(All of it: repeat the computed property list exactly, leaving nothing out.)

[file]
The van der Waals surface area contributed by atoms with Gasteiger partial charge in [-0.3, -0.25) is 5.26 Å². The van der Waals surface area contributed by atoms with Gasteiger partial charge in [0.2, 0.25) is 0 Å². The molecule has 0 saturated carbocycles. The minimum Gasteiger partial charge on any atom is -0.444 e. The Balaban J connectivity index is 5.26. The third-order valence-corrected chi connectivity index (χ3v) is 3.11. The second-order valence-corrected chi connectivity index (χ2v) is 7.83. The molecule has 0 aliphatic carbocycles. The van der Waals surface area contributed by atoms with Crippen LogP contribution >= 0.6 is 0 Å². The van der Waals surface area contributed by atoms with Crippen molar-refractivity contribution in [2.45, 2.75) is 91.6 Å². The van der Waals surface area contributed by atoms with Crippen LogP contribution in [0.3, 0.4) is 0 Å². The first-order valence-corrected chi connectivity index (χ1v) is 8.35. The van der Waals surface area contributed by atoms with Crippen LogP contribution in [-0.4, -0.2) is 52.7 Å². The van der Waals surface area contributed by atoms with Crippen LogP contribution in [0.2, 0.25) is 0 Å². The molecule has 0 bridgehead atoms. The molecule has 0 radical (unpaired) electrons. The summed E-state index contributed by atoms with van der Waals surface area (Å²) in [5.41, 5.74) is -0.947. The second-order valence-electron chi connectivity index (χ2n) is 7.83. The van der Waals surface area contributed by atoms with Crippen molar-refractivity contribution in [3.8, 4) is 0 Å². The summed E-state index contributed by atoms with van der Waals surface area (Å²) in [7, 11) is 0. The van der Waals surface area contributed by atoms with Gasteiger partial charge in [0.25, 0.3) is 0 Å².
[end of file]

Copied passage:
The van der Waals surface area contributed by atoms with Gasteiger partial charge in [-0.3, -0.25) is 5.26 Å². The van der Waals surface area contributed by atoms with Gasteiger partial charge in [0.2, 0.25) is 0 Å². The molecule has 0 saturated carbocycles. The minimum Gasteiger partial charge on any atom is -0.444 e. The Balaban J connectivity index is 5.26. The third-order valence-corrected chi connectivity index (χ3v) is 3.11. The second-order valence-corrected chi connectivity index (χ2v) is 7.83. The molecule has 0 aliphatic carbocycles. The van der Waals surface area contributed by atoms with Crippen LogP contribution >= 0.6 is 0 Å². The van der Waals surface area contributed by atoms with Crippen molar-refractivity contribution in [2.45, 2.75) is 91.6 Å². The van der Waals surface area contributed by atoms with Crippen LogP contribution in [0.3, 0.4) is 0 Å². The first-order valence-corrected chi connectivity index (χ1v) is 8.35. The van der Waals surface area contributed by atoms with Crippen LogP contribution in [-0.4, -0.2) is 52.7 Å². The van der Waals surface area contributed by atoms with Crippen LogP contribution in [0.2, 0.25) is 0 Å². The molecule has 0 bridgehead atoms. The molecule has 0 radical (unpaired) electrons. The summed E-state index contributed by atoms with van der Waals surface area (Å²) in [5.41, 5.74) is -0.947. The second-order valence-electron chi connectivity index (χ2n) is 7.83. The van der Waals surface area contributed by atoms with Crippen molar-refractivity contribution in [3.8, 4) is 0 Å². The summed E-state index contributed by atoms with van der Waals surface area (Å²) in [7, 11) is 0. The van der Waals surface area contributed by atoms with Gasteiger partial charge in [0.25, 0.3) is 0 Å².